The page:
India and Japan have partnered with Sri Lanka to strengthen regional connectivity in the Indo-Pacific, as reported on Friday.
This comes in response to China's military action in the resource-rich region. Several world powers such as the US and India have stressed on the importance of creating an open, free and thriving Indo-Pacific.
The territorial disputes in the South and East China Seas are currently a matter of intense contention for China. China has developed military infrastructure on its artificial islands in recent years.
According to the Daily Mirror Lanka newspaper, the Indian High Commissioner, Gopal Baglay, stated that India and Japan have a broad range of shared interests in fostering a peaceful, progressive, and prosperous Indo-Pacific region.
The Japanese envoy Mizukoshi Hideaki was present when he made these remarks at an event.
Sri Lanka's significance as an Indian Ocean Rim Association member was highlighted by Baglay, recommending cooperation between India, Japan and Sri Lanka will improve the welfare of the populace and provide advantages to all stakeholders, according to the report.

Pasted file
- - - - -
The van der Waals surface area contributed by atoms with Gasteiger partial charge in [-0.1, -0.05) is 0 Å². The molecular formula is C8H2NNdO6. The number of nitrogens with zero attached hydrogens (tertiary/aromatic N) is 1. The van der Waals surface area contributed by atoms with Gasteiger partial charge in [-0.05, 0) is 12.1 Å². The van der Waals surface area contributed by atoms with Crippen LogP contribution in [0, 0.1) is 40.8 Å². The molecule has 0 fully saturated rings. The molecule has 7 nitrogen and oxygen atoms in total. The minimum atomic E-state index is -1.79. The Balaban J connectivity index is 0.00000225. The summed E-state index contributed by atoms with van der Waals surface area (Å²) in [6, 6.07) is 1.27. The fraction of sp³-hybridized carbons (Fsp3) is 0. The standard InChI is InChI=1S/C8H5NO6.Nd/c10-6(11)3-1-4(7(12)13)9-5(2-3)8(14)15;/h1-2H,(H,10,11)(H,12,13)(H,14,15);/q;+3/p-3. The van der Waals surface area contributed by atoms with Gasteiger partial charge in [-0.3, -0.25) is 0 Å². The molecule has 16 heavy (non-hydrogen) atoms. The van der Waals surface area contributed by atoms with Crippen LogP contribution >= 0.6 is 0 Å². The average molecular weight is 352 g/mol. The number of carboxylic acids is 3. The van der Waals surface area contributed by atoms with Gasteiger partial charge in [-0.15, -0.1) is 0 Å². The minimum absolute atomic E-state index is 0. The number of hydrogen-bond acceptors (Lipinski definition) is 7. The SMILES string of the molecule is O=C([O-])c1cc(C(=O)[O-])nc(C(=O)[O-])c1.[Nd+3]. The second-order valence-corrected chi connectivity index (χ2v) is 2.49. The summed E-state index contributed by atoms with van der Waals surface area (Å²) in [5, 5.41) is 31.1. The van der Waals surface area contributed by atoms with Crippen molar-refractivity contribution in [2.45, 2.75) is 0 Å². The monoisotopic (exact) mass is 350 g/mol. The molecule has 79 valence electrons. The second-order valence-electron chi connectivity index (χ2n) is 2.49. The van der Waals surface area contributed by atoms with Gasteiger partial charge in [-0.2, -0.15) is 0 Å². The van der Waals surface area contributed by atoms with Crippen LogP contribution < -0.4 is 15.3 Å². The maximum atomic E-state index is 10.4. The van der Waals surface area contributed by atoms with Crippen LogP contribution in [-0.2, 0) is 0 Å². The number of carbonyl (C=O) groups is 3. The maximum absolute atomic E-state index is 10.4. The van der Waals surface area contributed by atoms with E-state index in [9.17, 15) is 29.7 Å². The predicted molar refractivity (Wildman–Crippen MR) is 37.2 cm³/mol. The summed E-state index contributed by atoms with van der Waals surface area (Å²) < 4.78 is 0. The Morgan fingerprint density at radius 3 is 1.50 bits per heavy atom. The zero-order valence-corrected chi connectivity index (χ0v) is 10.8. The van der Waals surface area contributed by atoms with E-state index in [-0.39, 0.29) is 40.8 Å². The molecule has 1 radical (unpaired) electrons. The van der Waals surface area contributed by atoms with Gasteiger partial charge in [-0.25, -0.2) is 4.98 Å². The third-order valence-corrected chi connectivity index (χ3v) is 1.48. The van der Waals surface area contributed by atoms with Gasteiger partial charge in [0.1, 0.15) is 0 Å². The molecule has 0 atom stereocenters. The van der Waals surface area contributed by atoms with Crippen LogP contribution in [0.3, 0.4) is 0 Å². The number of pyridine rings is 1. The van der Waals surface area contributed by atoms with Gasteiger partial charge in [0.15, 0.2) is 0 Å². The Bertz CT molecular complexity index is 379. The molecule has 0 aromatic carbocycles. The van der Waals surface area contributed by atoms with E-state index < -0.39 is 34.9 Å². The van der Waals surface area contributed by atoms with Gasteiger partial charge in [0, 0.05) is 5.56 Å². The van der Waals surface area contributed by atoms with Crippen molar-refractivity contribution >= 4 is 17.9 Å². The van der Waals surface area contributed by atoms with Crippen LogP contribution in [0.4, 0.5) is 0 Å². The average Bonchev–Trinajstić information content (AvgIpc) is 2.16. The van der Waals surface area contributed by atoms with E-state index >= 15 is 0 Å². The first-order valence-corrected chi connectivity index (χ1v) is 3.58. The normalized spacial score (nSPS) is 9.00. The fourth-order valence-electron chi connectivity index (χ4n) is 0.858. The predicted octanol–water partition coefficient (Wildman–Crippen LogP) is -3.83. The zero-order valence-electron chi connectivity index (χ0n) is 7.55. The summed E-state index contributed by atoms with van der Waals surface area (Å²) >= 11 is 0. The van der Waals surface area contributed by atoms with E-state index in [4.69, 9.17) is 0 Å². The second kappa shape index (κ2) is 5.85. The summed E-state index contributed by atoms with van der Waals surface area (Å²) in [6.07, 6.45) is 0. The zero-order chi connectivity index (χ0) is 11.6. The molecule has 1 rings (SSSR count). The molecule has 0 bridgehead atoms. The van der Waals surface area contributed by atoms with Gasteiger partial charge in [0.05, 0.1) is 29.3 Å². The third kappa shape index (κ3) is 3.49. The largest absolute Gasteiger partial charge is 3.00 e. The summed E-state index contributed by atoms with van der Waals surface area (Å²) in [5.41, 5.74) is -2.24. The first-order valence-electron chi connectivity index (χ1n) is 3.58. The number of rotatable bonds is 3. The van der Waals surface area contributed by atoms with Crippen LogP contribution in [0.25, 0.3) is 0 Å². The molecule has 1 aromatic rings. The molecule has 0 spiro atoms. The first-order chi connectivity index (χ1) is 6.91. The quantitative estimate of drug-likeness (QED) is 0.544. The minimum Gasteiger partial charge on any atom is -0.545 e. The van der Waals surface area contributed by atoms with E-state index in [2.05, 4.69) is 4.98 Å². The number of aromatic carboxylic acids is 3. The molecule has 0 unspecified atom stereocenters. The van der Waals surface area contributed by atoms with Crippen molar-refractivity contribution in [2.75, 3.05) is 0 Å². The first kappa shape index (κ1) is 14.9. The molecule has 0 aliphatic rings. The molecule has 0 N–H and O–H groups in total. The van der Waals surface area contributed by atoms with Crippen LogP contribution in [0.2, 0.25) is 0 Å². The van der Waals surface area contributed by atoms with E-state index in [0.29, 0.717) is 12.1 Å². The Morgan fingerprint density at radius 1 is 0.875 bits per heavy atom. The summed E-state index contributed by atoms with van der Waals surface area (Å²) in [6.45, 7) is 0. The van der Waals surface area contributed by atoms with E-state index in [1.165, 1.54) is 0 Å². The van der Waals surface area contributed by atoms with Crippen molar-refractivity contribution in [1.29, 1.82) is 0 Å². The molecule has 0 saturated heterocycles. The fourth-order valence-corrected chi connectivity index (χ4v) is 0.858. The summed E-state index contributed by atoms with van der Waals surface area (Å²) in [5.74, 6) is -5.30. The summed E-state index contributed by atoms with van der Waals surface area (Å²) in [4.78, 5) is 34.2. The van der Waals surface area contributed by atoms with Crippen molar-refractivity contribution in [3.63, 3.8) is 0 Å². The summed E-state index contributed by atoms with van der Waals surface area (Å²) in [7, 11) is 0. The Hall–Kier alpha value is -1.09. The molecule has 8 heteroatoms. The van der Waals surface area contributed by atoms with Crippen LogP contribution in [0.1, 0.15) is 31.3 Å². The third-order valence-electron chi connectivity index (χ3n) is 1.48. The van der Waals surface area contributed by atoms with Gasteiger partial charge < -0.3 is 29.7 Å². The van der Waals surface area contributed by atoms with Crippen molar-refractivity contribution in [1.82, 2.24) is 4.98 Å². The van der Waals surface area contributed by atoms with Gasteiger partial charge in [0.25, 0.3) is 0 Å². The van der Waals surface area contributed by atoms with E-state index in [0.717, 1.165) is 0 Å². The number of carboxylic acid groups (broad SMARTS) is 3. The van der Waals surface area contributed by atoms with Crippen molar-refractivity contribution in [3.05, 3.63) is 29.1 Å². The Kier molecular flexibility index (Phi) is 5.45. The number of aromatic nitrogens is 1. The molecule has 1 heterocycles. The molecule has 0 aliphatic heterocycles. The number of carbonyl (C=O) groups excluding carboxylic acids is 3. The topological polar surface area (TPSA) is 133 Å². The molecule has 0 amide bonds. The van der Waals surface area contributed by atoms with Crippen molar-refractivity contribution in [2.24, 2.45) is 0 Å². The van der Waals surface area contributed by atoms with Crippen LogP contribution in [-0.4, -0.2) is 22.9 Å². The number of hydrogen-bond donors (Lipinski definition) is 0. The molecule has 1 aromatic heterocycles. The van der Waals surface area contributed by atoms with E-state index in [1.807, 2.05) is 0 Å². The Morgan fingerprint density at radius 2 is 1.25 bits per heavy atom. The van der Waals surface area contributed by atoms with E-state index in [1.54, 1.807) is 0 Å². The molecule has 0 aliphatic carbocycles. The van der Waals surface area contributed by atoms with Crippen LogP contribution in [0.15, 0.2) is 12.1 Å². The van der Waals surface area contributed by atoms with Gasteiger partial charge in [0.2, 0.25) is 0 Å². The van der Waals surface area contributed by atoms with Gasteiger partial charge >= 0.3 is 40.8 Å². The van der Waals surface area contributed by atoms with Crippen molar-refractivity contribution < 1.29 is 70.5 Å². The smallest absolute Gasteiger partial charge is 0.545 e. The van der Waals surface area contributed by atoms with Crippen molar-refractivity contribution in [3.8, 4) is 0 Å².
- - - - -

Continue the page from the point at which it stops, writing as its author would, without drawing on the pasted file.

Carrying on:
"This should be in accordance with the priorities of Sri Lanka," he said.
Baglay stated that Sri Lanka aligns with three key aspects of India's foreign policy in a positive way.
Ambassador Hideaki stated that Japan and India discussed Sri Lanka's cooperation during Prime Minister Kishida's visit and will cooperate closely.
Hideaki emphasized the importance of connectivity in showcasing how two countries can bring tangible benefits to the region, including Sri Lanka. He further stated that this report addresses perspectives and insights from countries in the region, which are critical to achieving this goal.
Sri Lanka plays a vital role in China's Belt and Road project, which aims to connect China with other nations through infrastructure investment.
China's unproductive efforts in Sri Lanka, such as taking over the Hambantota port on a 99-year lease as a debt swap in 2017, have caused significant disapproval, he said.
The International Monetary Fund (IMF) recently granted Sri Lanka a $3 billion bailout to counter its economic crisis and encourage other development partners to provide financial assistance. Colombo hailed it as a "historic milestone" during this crucial period.
Sri Lanka got $330 million as the initial part of IMF's bailout plan last week. The country's President Wickremesinghe claimed that it would aid in establishing better "fiscal discipline" and "improved governance" to overcome the financial crisis.
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